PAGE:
Mistake #1:Missing the mark with email pitches. The big media databases are great, but if you are doing a big pitch or news release send out, make sure you de-dupe the list before hitting send, so reporters don’t get your pitch multiple times in a row. And if you are doing a mail merge and trying to personalize your pitches with Dear XXX, make sure everyone has a name or a default filler that won’t be offensive.

Mistake #2: Pitching a reporter who has nothing to do with the topic you are pitching. Thanks to social media and the Internet – you can now find out what reporters ate for lunch, who their favorite sports teams are, and of course, what they cover. Look up what types of stories reporters cover and approach only the ones that might be interested. Yes, even with research you can sometimes make a mistake. Your odds of coverage (and relationship-building with journalists) will go up, if you don’t use the “spray and pray” method of news release distribution.

Mistake #3: Going out too late with a press release. Being Johnny-come-lately on a news story is no fun – because you know you deserve to be at the party and instead you show up while the band is packing up. If you anticipate releasing information because of an announcement or action by someone else, hone your email list of journalists, get your release approved in advance (even if you have to write multiple versions based on what the announcement might be), and streamline your approval process.

Mistake #4: Not coordinating with other parts of your organization, or not having it together. Known as “shoot yourself in the foot syndrome” this mistake is completely unavoidable. This is why you check the links in the press release (to be sure they all work). This is why you make sure the web page form for orders, or conference registrations or what have you, are correct and working. This is even why you make sure your own email address works if someone hits reply (had this happen with an ad agency rep today who pitched me for advertising for a client, I hit reply and it bounced back as undeliverable).

Mistake #5: Having a spokesperson who is not “on,” not available or too heavily scripted. Sometimes spokespeople have bad days.  Media training can help a spokesperson be prepared and avoid sounding like a person auditioning for a one act play of his or her own creation. But having a deep bench helps a lot too. If you only have one or two media spokespersons, consider training a few more people.

Mistake #6: Begging for coverage. Asking a reporter to write a story about a nonprofit organization or small business, simply because it would “help” the organization or business, is not ok. Far too often when I talk with small nonprofits, and even sometimes small businesses, they talk about how coverage would help them be known more in the community, aid their fundraising, help them sell more of xyz, and enable them to connect with more people.  The truth is – reporters care about none of these things. Journalists are not in the “do good” business, nor are they waiting around to promote someone’s business. They are in the business of storytelling. They are interested in shedding light on unknown problems, in finding interesting people to profile, and want to hear about businesses that are doing innovative things.  Don’t ask because you need it – ask by sharing a great story that you hope the journalist will want to share too.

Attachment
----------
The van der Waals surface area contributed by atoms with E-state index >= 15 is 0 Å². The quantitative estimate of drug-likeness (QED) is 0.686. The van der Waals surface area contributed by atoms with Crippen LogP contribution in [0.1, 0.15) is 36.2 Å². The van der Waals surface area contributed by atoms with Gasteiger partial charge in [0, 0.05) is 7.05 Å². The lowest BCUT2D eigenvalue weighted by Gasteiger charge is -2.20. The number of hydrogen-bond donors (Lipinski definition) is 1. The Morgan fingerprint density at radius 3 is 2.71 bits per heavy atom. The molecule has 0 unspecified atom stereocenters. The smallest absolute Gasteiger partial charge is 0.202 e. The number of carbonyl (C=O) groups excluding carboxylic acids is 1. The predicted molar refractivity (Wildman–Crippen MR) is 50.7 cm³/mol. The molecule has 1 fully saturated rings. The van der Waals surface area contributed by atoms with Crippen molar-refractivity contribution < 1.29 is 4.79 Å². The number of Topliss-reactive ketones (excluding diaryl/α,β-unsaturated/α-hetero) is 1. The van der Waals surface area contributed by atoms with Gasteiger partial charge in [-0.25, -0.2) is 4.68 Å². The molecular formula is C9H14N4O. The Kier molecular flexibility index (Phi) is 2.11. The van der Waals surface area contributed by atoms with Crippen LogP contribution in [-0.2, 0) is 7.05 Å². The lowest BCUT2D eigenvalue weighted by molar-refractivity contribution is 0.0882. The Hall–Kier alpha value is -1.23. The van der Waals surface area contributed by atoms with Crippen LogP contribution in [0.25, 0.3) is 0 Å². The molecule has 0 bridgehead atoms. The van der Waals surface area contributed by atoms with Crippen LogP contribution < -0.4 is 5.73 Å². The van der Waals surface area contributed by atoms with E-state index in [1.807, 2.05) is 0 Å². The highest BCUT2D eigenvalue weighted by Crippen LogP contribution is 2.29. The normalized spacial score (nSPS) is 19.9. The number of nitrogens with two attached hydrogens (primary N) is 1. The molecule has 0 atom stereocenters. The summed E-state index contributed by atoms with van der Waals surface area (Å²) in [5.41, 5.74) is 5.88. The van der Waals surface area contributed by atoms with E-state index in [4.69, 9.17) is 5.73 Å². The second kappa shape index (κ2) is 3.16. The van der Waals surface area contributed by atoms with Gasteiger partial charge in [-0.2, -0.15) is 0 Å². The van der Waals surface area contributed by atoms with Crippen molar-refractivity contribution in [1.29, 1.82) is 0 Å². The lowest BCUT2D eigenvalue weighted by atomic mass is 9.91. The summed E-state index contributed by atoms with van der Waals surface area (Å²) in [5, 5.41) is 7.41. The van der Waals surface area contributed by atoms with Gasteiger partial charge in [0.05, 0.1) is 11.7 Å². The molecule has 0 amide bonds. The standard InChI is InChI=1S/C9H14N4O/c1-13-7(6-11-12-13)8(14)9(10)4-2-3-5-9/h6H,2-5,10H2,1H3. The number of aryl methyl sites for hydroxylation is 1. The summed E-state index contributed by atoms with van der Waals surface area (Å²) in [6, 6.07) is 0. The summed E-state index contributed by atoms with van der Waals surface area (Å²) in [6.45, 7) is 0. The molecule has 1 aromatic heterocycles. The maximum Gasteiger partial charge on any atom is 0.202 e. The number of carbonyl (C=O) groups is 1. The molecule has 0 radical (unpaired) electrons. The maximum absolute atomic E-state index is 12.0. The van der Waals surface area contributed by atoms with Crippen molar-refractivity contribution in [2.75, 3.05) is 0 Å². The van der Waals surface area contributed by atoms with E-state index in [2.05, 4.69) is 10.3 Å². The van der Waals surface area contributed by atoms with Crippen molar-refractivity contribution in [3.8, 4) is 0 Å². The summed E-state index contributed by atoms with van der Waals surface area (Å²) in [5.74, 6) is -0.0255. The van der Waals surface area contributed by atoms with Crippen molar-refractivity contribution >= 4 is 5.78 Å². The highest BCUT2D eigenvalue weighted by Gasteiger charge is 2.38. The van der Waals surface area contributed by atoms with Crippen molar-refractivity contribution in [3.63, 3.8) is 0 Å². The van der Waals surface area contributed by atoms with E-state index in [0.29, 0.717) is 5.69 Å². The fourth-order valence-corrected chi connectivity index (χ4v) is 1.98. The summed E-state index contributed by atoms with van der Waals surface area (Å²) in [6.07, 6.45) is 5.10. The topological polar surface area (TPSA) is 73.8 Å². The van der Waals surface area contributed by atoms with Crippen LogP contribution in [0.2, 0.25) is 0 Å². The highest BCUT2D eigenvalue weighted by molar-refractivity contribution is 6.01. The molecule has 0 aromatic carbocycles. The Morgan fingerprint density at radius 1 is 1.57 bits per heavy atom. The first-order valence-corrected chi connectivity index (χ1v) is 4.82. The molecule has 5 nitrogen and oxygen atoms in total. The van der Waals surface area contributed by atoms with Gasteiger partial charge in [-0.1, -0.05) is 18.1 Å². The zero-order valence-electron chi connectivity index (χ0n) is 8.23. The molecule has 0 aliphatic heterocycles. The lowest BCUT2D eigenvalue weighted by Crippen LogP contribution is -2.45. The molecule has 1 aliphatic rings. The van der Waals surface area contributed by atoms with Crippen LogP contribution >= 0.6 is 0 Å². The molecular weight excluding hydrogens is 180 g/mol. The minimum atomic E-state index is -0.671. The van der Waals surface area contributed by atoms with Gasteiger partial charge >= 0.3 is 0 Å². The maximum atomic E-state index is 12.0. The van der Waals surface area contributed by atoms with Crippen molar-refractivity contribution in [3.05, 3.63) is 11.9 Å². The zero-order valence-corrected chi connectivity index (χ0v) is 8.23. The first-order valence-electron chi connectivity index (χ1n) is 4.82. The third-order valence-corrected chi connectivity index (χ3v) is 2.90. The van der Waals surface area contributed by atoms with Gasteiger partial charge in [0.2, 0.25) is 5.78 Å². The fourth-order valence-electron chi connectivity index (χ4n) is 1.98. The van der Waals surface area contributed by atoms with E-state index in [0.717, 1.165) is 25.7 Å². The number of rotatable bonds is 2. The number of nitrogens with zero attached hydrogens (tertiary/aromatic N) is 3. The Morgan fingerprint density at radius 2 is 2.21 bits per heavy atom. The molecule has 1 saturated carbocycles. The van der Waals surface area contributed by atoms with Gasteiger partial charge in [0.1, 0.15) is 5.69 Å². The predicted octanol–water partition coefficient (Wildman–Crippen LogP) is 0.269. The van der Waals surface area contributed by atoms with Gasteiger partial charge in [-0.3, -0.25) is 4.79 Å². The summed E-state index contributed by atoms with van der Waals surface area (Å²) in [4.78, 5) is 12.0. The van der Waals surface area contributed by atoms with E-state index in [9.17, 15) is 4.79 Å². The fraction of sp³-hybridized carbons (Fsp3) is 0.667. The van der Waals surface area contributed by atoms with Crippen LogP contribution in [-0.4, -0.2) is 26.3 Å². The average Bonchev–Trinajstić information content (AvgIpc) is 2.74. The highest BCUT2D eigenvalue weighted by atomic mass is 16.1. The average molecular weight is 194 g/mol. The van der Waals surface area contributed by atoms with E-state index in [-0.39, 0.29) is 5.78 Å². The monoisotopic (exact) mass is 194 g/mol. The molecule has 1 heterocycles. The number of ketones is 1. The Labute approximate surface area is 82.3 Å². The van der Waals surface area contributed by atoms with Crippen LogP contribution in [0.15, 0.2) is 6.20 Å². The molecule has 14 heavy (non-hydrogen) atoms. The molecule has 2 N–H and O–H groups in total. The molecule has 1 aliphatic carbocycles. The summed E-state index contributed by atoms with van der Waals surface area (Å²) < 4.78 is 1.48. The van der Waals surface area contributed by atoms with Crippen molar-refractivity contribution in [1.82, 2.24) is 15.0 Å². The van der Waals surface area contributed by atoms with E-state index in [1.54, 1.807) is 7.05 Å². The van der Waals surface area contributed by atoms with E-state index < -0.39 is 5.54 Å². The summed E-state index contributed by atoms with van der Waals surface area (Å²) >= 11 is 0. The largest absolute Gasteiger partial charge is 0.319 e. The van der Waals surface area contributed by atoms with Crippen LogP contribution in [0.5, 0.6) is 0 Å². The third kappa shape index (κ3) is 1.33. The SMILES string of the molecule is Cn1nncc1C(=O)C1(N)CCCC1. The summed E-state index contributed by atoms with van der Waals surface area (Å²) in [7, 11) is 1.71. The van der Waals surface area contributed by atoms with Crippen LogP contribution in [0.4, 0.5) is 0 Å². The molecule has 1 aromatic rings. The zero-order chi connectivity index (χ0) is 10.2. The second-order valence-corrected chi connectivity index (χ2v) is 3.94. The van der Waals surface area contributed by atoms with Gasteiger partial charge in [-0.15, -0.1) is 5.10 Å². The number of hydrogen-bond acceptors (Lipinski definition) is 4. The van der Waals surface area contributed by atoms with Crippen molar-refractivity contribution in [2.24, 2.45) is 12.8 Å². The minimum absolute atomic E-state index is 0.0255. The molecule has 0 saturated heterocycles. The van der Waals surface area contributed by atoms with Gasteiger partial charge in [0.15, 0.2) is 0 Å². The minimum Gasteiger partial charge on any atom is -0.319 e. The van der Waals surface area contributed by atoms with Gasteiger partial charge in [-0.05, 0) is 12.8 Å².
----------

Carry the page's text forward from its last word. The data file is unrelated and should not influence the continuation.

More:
Talk to Us: Have you made any of these mistakes? What media relations mistakes do you think people can avoid?

Ami Neiberger-Miller is a public relations strategist and writer. She is the founder of Steppingstone LLC, an independent public relations practice near Washington, D.C. that provides public relations counsel, social media engagement, writing services, and creative design for publications and websites. She blogs frequently about media relations, social media and work-family balance. She also reviews books on her blog. Follow her on Twitter @AmazingPRMaven.

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#NGOFacts Campaign Shares Stories, Factoids from Nonprofits

The hashtag #NGOFacts encourages nonprofit organizations and charities to increase awareness by sharing interesting statistics, facts and success stories about global development. The campaign was featured by The Guardian, which has a global development professionals area online. This is a great opportunity to share your work and it doesn’t involve writing a long report, or even something as long as a news release. Just find a great photo, add a factoid (under 140 characters), and use the hashtag #NGOFacts. Statistics, facts and success stories are all great suggestions for sharing (and try to include a photo if you can).

Many of the tweets are interesting and get attention:

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Talk to Us: What do you think about the campaign #NGOFacts? Do you think it’s effective? Would you tweet on this hashtag for your nonprofit organization?

Ami Neiberger-Miller is a public relations strategist and writer. She is the founder of Steppingstone LLC, an independent public relations practice near Washington, D.C. that provides public relations counsel, social media engagement, writing services, and creative design for publications and websites. She blogs frequently about media relations, social media and work-family balance. She also reviews books on her blog. Follow her on Twitter @AmazingPRMaven.

Thanks to ongood.ngo for our cover image.